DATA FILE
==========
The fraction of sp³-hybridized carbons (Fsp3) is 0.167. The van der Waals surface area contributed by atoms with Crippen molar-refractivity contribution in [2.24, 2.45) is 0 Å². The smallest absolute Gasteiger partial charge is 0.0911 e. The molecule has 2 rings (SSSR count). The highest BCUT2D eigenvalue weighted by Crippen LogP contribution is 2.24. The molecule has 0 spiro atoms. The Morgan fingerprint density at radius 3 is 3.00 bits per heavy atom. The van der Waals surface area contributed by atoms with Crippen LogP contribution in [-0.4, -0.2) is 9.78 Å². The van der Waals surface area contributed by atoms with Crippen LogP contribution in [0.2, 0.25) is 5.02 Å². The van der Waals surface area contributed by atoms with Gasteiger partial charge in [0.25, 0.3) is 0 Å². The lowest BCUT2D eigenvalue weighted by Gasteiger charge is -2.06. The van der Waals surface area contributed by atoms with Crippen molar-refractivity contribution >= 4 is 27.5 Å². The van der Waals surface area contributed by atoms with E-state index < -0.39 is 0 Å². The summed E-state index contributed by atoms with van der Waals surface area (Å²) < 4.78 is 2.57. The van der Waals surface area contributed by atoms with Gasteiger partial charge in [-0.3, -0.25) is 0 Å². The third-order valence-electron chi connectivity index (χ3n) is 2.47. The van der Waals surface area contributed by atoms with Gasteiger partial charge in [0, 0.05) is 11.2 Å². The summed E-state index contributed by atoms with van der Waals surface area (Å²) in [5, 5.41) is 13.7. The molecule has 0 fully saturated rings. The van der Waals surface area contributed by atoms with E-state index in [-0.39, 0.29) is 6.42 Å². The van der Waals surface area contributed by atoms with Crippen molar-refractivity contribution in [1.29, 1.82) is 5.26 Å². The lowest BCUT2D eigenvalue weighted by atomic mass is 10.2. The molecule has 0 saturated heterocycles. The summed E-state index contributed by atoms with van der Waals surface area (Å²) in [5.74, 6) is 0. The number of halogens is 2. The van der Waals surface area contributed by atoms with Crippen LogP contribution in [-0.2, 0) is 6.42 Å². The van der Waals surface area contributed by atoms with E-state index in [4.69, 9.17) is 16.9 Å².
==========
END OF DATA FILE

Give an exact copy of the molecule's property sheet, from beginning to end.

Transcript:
The fraction of sp³-hybridized carbons (Fsp3) is 0.167. The van der Waals surface area contributed by atoms with Crippen molar-refractivity contribution in [2.24, 2.45) is 0 Å². The smallest absolute Gasteiger partial charge is 0.0911 e. The molecule has 2 rings (SSSR count). The highest BCUT2D eigenvalue weighted by Crippen LogP contribution is 2.24. The molecule has 0 spiro atoms. The Morgan fingerprint density at radius 3 is 3.00 bits per heavy atom. The van der Waals surface area contributed by atoms with Crippen LogP contribution in [-0.4, -0.2) is 9.78 Å². The van der Waals surface area contributed by atoms with Crippen LogP contribution in [0.2, 0.25) is 5.02 Å². The van der Waals surface area contributed by atoms with Gasteiger partial charge in [0.25, 0.3) is 0 Å². The lowest BCUT2D eigenvalue weighted by Gasteiger charge is -2.06. The van der Waals surface area contributed by atoms with Crippen molar-refractivity contribution >= 4 is 27.5 Å². The van der Waals surface area contributed by atoms with E-state index < -0.39 is 0 Å². The summed E-state index contributed by atoms with van der Waals surface area (Å²) < 4.78 is 2.57. The van der Waals surface area contributed by atoms with Gasteiger partial charge in [-0.3, -0.25) is 0 Å². The third-order valence-electron chi connectivity index (χ3n) is 2.47. The van der Waals surface area contributed by atoms with Gasteiger partial charge in [0, 0.05) is 11.2 Å². The summed E-state index contributed by atoms with van der Waals surface area (Å²) in [5, 5.41) is 13.7. The molecule has 0 fully saturated rings. The van der Waals surface area contributed by atoms with E-state index in [-0.39, 0.29) is 6.42 Å². The van der Waals surface area contributed by atoms with Crippen molar-refractivity contribution in [1.29, 1.82) is 5.26 Å². The lowest BCUT2D eigenvalue weighted by atomic mass is 10.2. The molecule has 0 saturated heterocycles. The summed E-state index contributed by atoms with van der Waals surface area (Å²) in [5.74, 6) is 0. The number of halogens is 2. The van der Waals surface area contributed by atoms with Crippen LogP contribution in [-0.2, 0) is 6.42 Å². The van der Waals surface area contributed by atoms with E-state index in [4.69, 9.17) is 16.9 Å².